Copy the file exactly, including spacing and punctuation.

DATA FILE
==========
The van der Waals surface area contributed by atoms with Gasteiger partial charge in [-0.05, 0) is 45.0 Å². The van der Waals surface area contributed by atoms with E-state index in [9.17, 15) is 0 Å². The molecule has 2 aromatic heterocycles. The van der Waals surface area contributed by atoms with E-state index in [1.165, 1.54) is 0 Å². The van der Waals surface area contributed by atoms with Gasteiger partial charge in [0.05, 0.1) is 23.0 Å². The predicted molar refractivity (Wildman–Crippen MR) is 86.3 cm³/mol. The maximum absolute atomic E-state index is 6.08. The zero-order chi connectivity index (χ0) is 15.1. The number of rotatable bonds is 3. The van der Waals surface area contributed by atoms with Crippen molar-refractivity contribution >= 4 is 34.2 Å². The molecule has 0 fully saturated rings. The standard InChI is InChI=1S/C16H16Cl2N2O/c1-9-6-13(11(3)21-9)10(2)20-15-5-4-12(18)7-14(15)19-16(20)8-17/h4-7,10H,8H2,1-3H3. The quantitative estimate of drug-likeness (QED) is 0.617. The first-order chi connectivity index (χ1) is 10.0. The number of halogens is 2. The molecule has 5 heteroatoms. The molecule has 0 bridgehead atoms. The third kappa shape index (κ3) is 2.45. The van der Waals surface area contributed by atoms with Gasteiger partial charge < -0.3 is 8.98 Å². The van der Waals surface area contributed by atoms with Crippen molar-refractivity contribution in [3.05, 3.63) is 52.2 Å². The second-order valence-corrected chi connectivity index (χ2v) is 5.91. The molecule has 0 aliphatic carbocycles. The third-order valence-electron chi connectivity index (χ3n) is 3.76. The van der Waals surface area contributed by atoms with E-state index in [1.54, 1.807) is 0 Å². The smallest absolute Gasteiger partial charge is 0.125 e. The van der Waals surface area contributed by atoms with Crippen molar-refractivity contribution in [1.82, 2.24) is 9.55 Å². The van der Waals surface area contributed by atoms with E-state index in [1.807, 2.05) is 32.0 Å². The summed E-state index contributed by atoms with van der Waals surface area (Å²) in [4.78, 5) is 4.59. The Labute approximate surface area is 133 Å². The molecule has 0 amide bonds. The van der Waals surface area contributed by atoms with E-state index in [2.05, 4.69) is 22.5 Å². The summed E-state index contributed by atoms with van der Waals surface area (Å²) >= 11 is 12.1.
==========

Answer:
The van der Waals surface area contributed by atoms with Gasteiger partial charge in [-0.05, 0) is 45.0 Å². The van der Waals surface area contributed by atoms with E-state index in [9.17, 15) is 0 Å². The molecule has 2 aromatic heterocycles. The van der Waals surface area contributed by atoms with E-state index in [1.165, 1.54) is 0 Å². The van der Waals surface area contributed by atoms with Gasteiger partial charge in [0.05, 0.1) is 23.0 Å². The predicted molar refractivity (Wildman–Crippen MR) is 86.3 cm³/mol. The maximum absolute atomic E-state index is 6.08. The zero-order chi connectivity index (χ0) is 15.1. The number of rotatable bonds is 3. The van der Waals surface area contributed by atoms with Crippen molar-refractivity contribution >= 4 is 34.2 Å². The molecule has 0 fully saturated rings. The standard InChI is InChI=1S/C16H16Cl2N2O/c1-9-6-13(11(3)21-9)10(2)20-15-5-4-12(18)7-14(15)19-16(20)8-17/h4-7,10H,8H2,1-3H3. The quantitative estimate of drug-likeness (QED) is 0.617. The first-order chi connectivity index (χ1) is 10.0. The number of halogens is 2. The molecule has 5 heteroatoms. The molecule has 0 bridgehead atoms. The third kappa shape index (κ3) is 2.45. The van der Waals surface area contributed by atoms with Gasteiger partial charge < -0.3 is 8.98 Å². The van der Waals surface area contributed by atoms with Crippen molar-refractivity contribution in [3.05, 3.63) is 52.2 Å². The second-order valence-corrected chi connectivity index (χ2v) is 5.91. The molecule has 0 aliphatic carbocycles. The third-order valence-electron chi connectivity index (χ3n) is 3.76. The van der Waals surface area contributed by atoms with E-state index in [1.54, 1.807) is 0 Å². The smallest absolute Gasteiger partial charge is 0.125 e. The van der Waals surface area contributed by atoms with Crippen molar-refractivity contribution in [1.82, 2.24) is 9.55 Å². The van der Waals surface area contributed by atoms with E-state index in [1.807, 2.05) is 32.0 Å². The summed E-state index contributed by atoms with van der Waals surface area (Å²) in [4.78, 5) is 4.59. The Labute approximate surface area is 133 Å². The molecule has 0 amide bonds. The van der Waals surface area contributed by atoms with E-state index in [2.05, 4.69) is 22.5 Å². The summed E-state index contributed by atoms with van der Waals surface area (Å²) >= 11 is 12.1.